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Dr. WIESNER. 28,000 Ph. D. engineers in the U.S.S.R., 9,000 in the United States.

Senator SYMINGTON. Could you take those figures to determine that they have over three times as many highly qualified engineers in this field as we do?

Dr. WIESNER. People with the advanced training; yes. I would not want to make a judgment about the qualifications of the people. This is why we are stressing the importance of graduate training in the Science Foundation, NDEA, and NASA programs.

One very bad shortcoming in the Soviet education is that they do research and teaching in separate institutions. Teaching is done under the Ministry of Higher Education, even graduate teaching, and research is supported and administered primarily by their Soviet Academy of Science, which operates a number of superb research institutes. But this tends to mean that the research in universities is second rate as compared to research in their institutes. Also they do not have that intimate relationship between advanced teaching and research which I think is so valuable in education. I think the Soviet scientists and educators are aware of this problem, but it is a bureaucratic problem they must contend with.

Senator SYMINGTON. I agree. The president of Stanford University once sent me a book. I found by reading that book that the Russian Academy of Sciences was a prosperous, growing, federally subsidized institution 50 years before the Constitution of the United States was signed. Any idea they are backward in these fields has not been verified by fact; has it?

Dr. WIESNER. Ño; they have very many, very great and very distinguished scientists.

My own general feeling is that their scientists, for a variety of reasons, have not been able to be as productive yet as ours. I think they still suffer the consequences of the Stalin period and I think they suffered very badly during World War II. They have had a tremendous task to build up a country of young scientists with experience as a result of those two very distressing periods that they have lived through

I think they have not yet met their full potential. I think Soviet capabilities in science are going to be tremendous in a few more years.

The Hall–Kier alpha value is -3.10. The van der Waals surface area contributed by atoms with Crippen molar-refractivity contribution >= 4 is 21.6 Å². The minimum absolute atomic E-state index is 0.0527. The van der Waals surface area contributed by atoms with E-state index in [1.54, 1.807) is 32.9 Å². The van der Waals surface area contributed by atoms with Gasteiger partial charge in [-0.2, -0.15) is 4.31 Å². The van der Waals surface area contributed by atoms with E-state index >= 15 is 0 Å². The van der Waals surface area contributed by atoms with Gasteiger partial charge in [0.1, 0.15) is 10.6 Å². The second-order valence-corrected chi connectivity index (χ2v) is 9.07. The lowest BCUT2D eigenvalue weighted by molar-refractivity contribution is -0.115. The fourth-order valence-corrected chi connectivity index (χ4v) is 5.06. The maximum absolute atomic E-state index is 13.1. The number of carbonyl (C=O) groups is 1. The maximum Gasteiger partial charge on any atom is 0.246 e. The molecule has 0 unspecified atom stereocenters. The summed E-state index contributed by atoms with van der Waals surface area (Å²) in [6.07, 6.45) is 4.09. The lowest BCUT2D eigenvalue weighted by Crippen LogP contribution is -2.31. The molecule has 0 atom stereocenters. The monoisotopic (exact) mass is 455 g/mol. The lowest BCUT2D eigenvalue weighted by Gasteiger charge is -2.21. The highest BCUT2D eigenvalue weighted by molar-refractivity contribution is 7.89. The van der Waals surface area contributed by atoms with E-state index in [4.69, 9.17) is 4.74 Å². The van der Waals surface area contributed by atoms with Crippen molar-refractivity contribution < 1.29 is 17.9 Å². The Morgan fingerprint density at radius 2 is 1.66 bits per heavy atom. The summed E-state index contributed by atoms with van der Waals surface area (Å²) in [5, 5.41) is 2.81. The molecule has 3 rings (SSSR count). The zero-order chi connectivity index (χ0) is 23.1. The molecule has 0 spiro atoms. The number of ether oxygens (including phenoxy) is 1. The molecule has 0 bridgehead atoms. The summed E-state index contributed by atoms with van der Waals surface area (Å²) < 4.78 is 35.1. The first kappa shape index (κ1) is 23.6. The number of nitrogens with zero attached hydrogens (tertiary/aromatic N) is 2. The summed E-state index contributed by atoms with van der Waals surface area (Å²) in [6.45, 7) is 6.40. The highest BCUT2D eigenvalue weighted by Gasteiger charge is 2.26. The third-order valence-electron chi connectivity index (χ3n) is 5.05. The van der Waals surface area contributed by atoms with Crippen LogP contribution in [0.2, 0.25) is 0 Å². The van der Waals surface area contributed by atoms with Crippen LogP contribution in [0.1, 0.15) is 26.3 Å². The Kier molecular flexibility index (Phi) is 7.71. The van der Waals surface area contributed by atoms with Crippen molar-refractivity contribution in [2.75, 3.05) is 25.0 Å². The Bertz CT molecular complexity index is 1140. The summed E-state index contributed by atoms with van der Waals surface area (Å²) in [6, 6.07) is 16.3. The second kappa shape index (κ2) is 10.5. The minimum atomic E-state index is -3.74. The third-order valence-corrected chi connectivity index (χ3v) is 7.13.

Senator SYMINGTON. My final question, because I do not want to take too much time. The NASA program was attacked, and a very deep cut was proposed, on the ground that there was no real military need for this type or character of space development. If what you say is true, and we continue to emphasize the importance of conventional capacity, which I certainly would never underrate, and at the same time let them continue to develop this lead that you tell us this morning they have in the more modern approaches to the latest medium of operation, namely, space; then it would only be a question of time before militarily we would be in trouble. Is that not a fair statement?

Dr. WIESNER. I do not recall making any statements about our relative positions in space.


Senator SYMINGTON. I did not say that. You spoke about our relative position, with their having 28,000 Ph. D.'s and I think we had 9,000.

Dr. WIESNER. I think the United States is superior in science and technology in almost all fields today, so I do not want to leave a misimpression.

Senator SYMINGTON. I understand that, but my point is you just told us that they have many more Ph. D.'s in science than we have, over three times more, to be exact

Dr. WIESNER. No; in engineering.

Senator SYMINGTON. And that also they are graduating a great deal more than we. You, yourself, are interested in seeing more money go into things like the National Science Foundation.

With that background, my question is, inasmuch as you defended some of the scientific thinking on the grounds that they did not get the broad-brush scope of the military and political and diplomatic implications, if we do not increase their education, we could find ourselves in military trouble at some future date. Is that a fair extrapolation?

Dr. WIESNER. I will not say we will, but it is conceivable that we could. I think one of the important reasons for undertaking a hard driving space program is that if a military potential develops, we would not be second. I think this is one of the very important motivations for exploring space. No one today can specify a large number of important manned military space activities or even one. But this could well be our lack of vision. It is my own strong feeling that while any other nation in the world is working aggressively in these fields, it would be foolhardy for us not to.

Senator SYMINGTON. Your answer prompts me to ask one more question. Do you feel, to date, there is no military requirement in space!